We arose mas early, got coffee, and headed back to Volcanoes National Park. Stephanie made the drive in about 2 hours, which is remarkable; it’s only 90 miles, but then it’s also Hawaii. We took Chain of Craters Road 20 miles down to the southern coast, where Kilauea is still actively producing lava.
On the way, I called the 800 number to get the lava update. They tell you where red lava was last sighted in the park, and give you about a million safety precautions. You drive down to the ranger station at the end of the road (it used to be a much longer road until it was buried in lava), you hike in a half-mile, and then you start climbing. They tell you to come fully prepared for a hardcore hike, and not to even think about it if you’re any kind of pussy.
The park ranger at the station explained to us where the lava was sighted: they had four beacons set up, three following the coast to mark the do-not-cross-or-fall-in-the-ocean-and-die line, and then the fourth inland near the furthest reaches of the safety zone. He said the lava could be found somewhere around the 3rd and 4th beacons, somewhat inland. We set off on the hike.
I’m having a very hard time explaining the hike through the lava field. It was like nothing I’d ever seen before, and nothing I ever expected to see in my lifetime. It was the most surreal, barren, and beautiful landscape. It makes me cry to think about it now; it was completely unbelievable.
lava spilling into the pacific
As we climbed lava hills along the coast, we could see the steam plume rising from the ocean. We had been warned that the vapor from the plume contained hydrochloric acid and bits of lava glass. To get out to the fourth beacon, however, you kind of have to spend some time near the plume. It made me nervous.
The route out to the first beacon was marked with little glow-in-the-dark tabs to lead the way. People hike the route at night, because it’s easier to see the red lava. (Having done that hike during the day, I think anyone who does it at night is either insane or suicidal.) Once you get there, you’re on your own… you know the general direction of the beacon, but it’s way too far away to see it. You just walk and hope to find it. We managed to find 2, then completely missed 3 somewhere near the coast. As we were about to collapse from fear of being lost in the lava field, we found 4, and took triumphant photos with it (involving rock hands, as usual).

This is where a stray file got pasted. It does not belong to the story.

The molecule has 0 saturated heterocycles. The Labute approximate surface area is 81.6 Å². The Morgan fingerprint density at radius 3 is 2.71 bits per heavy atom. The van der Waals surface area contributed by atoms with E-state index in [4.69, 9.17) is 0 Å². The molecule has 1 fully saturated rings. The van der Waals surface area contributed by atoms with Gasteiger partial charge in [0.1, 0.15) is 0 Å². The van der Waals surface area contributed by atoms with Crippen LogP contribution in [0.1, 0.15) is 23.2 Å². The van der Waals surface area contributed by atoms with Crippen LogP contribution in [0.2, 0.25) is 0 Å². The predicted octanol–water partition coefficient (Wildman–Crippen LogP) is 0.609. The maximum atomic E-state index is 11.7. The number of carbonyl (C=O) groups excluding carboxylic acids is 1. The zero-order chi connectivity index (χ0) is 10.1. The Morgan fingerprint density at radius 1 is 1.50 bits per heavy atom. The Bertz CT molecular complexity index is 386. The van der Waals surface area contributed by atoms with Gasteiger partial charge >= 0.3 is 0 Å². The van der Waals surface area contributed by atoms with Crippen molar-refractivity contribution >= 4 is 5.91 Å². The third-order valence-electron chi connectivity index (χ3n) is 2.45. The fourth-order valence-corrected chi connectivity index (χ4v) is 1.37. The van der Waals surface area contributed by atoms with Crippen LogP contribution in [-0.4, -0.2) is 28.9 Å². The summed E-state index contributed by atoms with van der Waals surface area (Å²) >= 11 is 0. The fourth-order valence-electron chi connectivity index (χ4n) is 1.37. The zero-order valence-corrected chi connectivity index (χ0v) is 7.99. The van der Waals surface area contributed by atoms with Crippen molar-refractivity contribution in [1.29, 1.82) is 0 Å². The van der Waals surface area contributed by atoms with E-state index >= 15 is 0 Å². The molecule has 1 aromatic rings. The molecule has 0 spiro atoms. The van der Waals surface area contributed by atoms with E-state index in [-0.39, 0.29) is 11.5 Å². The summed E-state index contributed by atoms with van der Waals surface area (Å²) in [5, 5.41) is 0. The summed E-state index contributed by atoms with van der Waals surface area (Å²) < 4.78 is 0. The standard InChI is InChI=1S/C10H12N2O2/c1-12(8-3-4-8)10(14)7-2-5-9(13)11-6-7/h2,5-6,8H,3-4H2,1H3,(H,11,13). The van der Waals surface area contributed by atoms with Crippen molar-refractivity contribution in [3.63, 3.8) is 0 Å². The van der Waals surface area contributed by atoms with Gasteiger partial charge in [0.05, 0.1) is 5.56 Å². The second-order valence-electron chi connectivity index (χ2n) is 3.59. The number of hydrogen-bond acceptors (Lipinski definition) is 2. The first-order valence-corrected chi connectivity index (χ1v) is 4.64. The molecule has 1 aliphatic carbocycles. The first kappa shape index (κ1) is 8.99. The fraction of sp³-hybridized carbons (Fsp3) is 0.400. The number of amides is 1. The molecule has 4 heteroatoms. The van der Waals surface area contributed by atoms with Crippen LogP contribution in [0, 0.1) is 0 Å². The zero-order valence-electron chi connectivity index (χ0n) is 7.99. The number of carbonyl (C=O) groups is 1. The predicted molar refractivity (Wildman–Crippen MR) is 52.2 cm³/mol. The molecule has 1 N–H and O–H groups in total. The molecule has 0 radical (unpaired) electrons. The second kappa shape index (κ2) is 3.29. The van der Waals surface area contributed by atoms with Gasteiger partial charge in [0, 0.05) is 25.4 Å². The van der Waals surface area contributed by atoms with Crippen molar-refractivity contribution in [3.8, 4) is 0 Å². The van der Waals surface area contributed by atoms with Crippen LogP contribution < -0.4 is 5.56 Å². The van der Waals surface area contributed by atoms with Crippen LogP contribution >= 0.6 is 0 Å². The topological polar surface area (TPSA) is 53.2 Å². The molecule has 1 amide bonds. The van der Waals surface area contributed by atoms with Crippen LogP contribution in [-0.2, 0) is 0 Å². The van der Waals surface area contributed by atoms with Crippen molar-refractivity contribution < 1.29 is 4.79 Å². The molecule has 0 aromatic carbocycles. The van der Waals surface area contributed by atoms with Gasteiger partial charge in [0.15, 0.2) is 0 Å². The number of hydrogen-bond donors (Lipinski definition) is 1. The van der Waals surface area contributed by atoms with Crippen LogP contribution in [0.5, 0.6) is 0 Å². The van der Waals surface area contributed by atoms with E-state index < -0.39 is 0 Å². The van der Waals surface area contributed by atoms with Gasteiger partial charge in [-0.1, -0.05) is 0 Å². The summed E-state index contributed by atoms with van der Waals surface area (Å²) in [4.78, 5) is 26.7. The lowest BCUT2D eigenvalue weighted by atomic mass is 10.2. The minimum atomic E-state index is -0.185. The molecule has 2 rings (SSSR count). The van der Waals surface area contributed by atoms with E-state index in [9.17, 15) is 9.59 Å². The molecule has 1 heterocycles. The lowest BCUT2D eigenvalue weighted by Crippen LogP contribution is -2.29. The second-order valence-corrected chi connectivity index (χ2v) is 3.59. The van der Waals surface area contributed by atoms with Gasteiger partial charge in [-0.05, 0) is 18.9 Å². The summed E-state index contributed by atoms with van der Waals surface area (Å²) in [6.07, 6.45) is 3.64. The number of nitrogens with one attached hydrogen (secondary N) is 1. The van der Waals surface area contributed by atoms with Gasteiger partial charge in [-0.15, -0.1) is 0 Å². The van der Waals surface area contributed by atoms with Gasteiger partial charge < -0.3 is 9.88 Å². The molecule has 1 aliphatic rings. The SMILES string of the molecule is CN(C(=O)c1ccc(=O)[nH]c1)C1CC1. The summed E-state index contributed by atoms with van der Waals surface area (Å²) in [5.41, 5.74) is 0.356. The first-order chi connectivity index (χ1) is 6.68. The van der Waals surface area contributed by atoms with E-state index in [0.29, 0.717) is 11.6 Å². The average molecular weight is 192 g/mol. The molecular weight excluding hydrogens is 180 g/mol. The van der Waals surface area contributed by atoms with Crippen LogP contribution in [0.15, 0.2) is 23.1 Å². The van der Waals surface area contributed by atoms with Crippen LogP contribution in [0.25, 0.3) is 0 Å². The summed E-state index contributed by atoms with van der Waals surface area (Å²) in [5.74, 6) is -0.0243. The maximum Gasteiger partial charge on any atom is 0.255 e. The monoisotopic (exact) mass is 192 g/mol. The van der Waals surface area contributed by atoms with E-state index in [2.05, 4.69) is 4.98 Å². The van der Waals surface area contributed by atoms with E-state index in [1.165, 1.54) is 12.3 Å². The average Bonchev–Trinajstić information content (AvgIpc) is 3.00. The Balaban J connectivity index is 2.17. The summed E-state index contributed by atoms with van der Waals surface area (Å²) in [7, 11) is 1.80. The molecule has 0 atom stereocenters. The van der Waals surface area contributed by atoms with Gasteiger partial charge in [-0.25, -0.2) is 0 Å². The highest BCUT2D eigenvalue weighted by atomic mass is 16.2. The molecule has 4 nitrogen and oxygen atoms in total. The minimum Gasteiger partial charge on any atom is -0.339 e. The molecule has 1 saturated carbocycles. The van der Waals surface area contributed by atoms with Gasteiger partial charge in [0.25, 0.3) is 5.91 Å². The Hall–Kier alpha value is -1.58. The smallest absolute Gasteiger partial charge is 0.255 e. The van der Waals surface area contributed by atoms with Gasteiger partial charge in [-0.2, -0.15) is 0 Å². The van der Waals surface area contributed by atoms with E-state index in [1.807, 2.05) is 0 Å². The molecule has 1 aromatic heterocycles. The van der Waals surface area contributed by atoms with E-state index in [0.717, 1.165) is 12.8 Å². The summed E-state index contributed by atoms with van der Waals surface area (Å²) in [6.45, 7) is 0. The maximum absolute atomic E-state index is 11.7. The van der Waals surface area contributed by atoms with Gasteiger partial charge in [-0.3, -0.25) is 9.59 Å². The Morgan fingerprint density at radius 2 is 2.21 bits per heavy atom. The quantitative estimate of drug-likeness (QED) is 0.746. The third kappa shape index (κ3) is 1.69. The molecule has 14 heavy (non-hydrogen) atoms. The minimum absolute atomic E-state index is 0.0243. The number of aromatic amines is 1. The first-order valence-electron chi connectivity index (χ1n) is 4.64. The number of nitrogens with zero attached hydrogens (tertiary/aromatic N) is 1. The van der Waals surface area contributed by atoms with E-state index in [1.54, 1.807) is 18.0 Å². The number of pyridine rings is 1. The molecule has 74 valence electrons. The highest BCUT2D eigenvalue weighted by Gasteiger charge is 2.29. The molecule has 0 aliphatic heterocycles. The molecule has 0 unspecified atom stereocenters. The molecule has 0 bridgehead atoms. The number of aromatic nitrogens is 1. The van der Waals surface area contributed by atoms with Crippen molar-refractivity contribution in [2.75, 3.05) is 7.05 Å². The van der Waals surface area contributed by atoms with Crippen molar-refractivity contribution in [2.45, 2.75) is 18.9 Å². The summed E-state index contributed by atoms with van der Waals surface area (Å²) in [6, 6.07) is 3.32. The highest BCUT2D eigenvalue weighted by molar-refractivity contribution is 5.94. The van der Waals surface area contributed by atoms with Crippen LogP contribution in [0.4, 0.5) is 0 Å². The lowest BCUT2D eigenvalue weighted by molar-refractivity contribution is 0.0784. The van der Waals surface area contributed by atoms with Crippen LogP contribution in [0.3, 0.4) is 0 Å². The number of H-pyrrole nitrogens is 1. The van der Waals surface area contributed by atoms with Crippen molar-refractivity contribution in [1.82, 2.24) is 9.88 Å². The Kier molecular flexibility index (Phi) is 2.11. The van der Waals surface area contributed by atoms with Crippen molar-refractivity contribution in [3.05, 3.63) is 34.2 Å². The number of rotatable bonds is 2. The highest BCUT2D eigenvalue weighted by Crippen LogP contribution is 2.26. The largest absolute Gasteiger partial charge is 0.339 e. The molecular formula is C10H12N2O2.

I was pretty worried at that point about the steam plume. I licked my lips and had the most horrible taste in my mouth. In addition, the lava out that far was a lot less stable. There were big collapsed holes where gas bubbles had burst. I’d walk over areas that were much, much hotter than the rest. We knew there had to be fresh stuff nearby, but didn’t know how much longer we should be out there. Finally, we saw a couple walking back from much farther out; they said they saw some red rocks about 45 minutes away, but no flowing lava or anything. We didn’t want to die and were running low on water, so we decided to head back. It was a hell of a long hike, and it was hot.
fresh lava – still glass
Halfway back to the ranger station, Stephanie slipped and slid down onto a rock. Well, lava being like glass, it did some damage. She had blood running down the back of her leg like crazy. We did our best to clean it up with Kleenex, and she had to limp the last couple miles back to the ranger station. By the time we got there, we were out of water, covered in this strange volcano dust probably consisting mostly of acid, and exhausted.
We went to Volcano Village and found nothing of use, so we drove into Hilo for supplies to patch her up. We then drove back around the top of the island (which is now known as the ‘fast route’), and arrived in the Kona area around six.
We drove south 20 miles or so to the national historic park of Puuhonua o Honaunau. It had been a sacred site and place of refuge in the 16th century for warriors and people who had violated kapu (taboo). [Note: kapu quickly became one of our favorite words of all time.]
the big’un was about 6″ long.
We arrived at the perfect time. The sun was starting to set, and the place was beautiful and serene. It was a salt-and-pepper sand beach around an inlet, with ceremonial huts and tiki idols. We climbed on the lava rock amongst tidepools and and looked for sea turtles.
puuhonua o honaunau
We both spent time wandering around by ourselves, and I felt like it was one of the most perfect, calming places I’d ever been. I took almost 40 photos there, just trying to capture it.
We stood with the tiki statues at the mouth of the little inlet and watched the sun disappear into the ocean. It’s a place and time I’ll never forget.
After dark, we drove back to Kona Town and the touristy strip again for dinner. This time it was enchiladas at a Mexican place. I realized as I was sitting there overlooking the street that I had become completely accustomed to that constantly-sticky feeling one gets from excessive heat and humidity. It’s something that drives me crazy at home, but in Hawaii it just seemed to fit.